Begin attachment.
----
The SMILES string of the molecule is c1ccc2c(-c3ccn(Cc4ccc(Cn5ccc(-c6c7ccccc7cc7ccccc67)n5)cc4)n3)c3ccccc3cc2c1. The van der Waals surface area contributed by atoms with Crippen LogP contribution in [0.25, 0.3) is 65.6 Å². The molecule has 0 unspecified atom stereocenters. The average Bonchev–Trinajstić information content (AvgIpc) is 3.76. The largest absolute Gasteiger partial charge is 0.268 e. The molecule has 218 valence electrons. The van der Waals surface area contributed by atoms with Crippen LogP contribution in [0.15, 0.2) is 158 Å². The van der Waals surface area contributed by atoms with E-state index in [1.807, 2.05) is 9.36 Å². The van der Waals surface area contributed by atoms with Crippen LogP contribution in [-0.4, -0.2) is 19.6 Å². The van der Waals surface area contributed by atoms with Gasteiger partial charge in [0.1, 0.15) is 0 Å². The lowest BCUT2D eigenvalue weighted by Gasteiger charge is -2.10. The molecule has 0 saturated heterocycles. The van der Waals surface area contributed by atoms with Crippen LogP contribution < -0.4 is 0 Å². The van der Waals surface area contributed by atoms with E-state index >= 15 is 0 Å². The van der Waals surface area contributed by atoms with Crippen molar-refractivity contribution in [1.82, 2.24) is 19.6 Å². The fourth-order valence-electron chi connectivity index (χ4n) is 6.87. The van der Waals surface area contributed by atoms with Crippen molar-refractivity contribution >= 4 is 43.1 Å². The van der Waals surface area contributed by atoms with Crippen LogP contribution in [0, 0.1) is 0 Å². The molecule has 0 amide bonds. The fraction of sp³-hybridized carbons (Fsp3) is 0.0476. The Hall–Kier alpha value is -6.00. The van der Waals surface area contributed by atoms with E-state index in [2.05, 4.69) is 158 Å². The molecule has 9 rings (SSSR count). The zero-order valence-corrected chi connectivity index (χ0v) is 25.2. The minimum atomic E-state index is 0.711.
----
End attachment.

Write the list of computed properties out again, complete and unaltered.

The SMILES string of the molecule is c1ccc2c(-c3ccn(Cc4ccc(Cn5ccc(-c6c7ccccc7cc7ccccc67)n5)cc4)n3)c3ccccc3cc2c1. The van der Waals surface area contributed by atoms with Crippen LogP contribution in [0.25, 0.3) is 65.6 Å². The molecule has 0 unspecified atom stereocenters. The average Bonchev–Trinajstić information content (AvgIpc) is 3.76. The largest absolute Gasteiger partial charge is 0.268 e. The molecule has 218 valence electrons. The van der Waals surface area contributed by atoms with Crippen LogP contribution in [0.15, 0.2) is 158 Å². The van der Waals surface area contributed by atoms with E-state index in [1.807, 2.05) is 9.36 Å². The van der Waals surface area contributed by atoms with Crippen LogP contribution in [-0.4, -0.2) is 19.6 Å². The van der Waals surface area contributed by atoms with Gasteiger partial charge in [0.1, 0.15) is 0 Å². The lowest BCUT2D eigenvalue weighted by Gasteiger charge is -2.10. The molecule has 0 saturated heterocycles. The van der Waals surface area contributed by atoms with Crippen LogP contribution < -0.4 is 0 Å². The van der Waals surface area contributed by atoms with E-state index >= 15 is 0 Å². The van der Waals surface area contributed by atoms with Crippen molar-refractivity contribution in [1.82, 2.24) is 19.6 Å². The fourth-order valence-electron chi connectivity index (χ4n) is 6.87. The van der Waals surface area contributed by atoms with Crippen molar-refractivity contribution >= 4 is 43.1 Å². The van der Waals surface area contributed by atoms with Crippen LogP contribution in [0, 0.1) is 0 Å². The molecule has 0 amide bonds. The fraction of sp³-hybridized carbons (Fsp3) is 0.0476. The Hall–Kier alpha value is -6.00. The van der Waals surface area contributed by atoms with E-state index in [2.05, 4.69) is 158 Å². The molecule has 9 rings (SSSR count). The zero-order valence-corrected chi connectivity index (χ0v) is 25.2. The minimum atomic E-state index is 0.711.